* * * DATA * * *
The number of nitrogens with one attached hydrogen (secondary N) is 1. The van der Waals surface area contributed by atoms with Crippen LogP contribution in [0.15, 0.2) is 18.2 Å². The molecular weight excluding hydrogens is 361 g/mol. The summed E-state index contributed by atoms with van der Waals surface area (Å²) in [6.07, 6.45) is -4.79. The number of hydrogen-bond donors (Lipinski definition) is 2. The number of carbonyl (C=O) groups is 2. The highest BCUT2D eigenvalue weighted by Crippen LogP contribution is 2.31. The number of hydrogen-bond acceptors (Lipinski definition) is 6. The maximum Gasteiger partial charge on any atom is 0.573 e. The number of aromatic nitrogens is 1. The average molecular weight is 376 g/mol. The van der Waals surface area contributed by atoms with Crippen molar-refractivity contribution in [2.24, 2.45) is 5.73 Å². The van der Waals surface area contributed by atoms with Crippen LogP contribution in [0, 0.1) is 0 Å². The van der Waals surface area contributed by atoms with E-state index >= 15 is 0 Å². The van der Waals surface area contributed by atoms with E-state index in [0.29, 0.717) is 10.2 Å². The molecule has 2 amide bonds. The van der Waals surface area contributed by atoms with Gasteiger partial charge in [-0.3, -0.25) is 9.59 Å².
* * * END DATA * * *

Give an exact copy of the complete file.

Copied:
The number of nitrogens with one attached hydrogen (secondary N) is 1. The van der Waals surface area contributed by atoms with Crippen LogP contribution in [0.15, 0.2) is 18.2 Å². The molecular weight excluding hydrogens is 361 g/mol. The summed E-state index contributed by atoms with van der Waals surface area (Å²) in [6.07, 6.45) is -4.79. The number of hydrogen-bond donors (Lipinski definition) is 2. The number of carbonyl (C=O) groups is 2. The highest BCUT2D eigenvalue weighted by Crippen LogP contribution is 2.31. The number of hydrogen-bond acceptors (Lipinski definition) is 6. The maximum Gasteiger partial charge on any atom is 0.573 e. The number of aromatic nitrogens is 1. The average molecular weight is 376 g/mol. The van der Waals surface area contributed by atoms with Crippen molar-refractivity contribution in [2.24, 2.45) is 5.73 Å². The van der Waals surface area contributed by atoms with Crippen LogP contribution in [0, 0.1) is 0 Å². The van der Waals surface area contributed by atoms with E-state index >= 15 is 0 Å². The van der Waals surface area contributed by atoms with E-state index in [0.29, 0.717) is 10.2 Å². The molecule has 2 amide bonds. The van der Waals surface area contributed by atoms with Gasteiger partial charge in [-0.3, -0.25) is 9.59 Å².